Assuming the interactions really are quadratic, of course, so can be diagonalised; and also that we really are talking about equilibrium/maximum entropy distributions, so we can ignore any preparation effects. Jheald 23:13, 6 November 2005 (UTC)
The factorization does not work at all in liquids. As a general statement, one may separate treatments of separable systems, in which the factorization works, and non-separable systems, in which the factorization is utterly wrong.Phillies 20:36, 21 November 2006 (UTC)

All prior comments about this deeply flawed sub-section are quite correct, though much could be saved by simply introducing a heading "Application to Independent Subsystems" or better yet "Application to Simple Ideal Gases". Even then, there are many issues of pedagogy and rigor that must be addressed: 1) Where is the Z_N = Z(single)^N? 2) Where is the division by N!? Both of these are far more fundamental and important than the approximate decomposition of a molecule into independent internal degrees of freedom. 3) The mixing of classical integration results with quantum mechanically rigorous summations needs to be indicated and maybe even motivated. The vibrational results are summations for harmonic oscillators and the rotational results are integrations for high-temperature rigid rotors. 4) Neither the Z_t nor the Z_c expressions are in any way correct for an ideal gas or any other system. Partition functions--even single-particle partition functions--are intrinsically dimensionless, as the original definition in the article clearly indicates. In actuality, the *correct* single-particle Z_t is actually the product of the article's Z_t and its Z_c. The article confuses the configurational INTEGRAL with a partition function. 5) What are all these theta's? There is no motivation for or definition of characteristic temperatures anywhere in the article. 6) If one is intent on introducing these various expressions for the Z's, then at least indicate the genuine triumphs of the whole undertaking: the Sacur-Tetrode equation for the third-law entropies of monatomic ideal gases and the direct calculation of third-law entropies for stiff diatomics like NO or CO, both without any consideration of the character of the substance in condensed phases. Here are clear examples where statistical mechanics unequivocally trumps classical thermodynamics!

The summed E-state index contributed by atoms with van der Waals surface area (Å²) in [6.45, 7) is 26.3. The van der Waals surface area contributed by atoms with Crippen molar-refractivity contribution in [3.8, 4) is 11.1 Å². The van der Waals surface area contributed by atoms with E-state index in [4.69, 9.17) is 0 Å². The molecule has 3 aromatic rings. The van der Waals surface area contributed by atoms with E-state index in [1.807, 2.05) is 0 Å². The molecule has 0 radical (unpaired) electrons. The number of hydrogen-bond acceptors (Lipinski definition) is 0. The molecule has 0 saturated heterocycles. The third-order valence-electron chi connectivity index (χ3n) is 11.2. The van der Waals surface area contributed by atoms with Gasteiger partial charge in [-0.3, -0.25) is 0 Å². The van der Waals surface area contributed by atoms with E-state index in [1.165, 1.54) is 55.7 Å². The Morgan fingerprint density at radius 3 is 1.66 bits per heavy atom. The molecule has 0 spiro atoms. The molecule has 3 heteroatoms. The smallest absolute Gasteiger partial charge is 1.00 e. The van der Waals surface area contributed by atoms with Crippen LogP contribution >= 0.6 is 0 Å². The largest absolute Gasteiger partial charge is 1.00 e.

All in all, this article has a strong chemical smell (pun intended). Though myself a chemist, I have taught statistical mechanics in chemistry, chemical engineering, materials science and physics at both the uncergraduate and graduate levels. Each course requires a very different presentation. (And remember J. W. Gibbs was the very first U.S. Ph.D. engineer!) No physicist would develop statistical mechanics in this fashion. I therefore suspect many of the earlier critiques were from physicists. A little more of their point of view would help a great deal.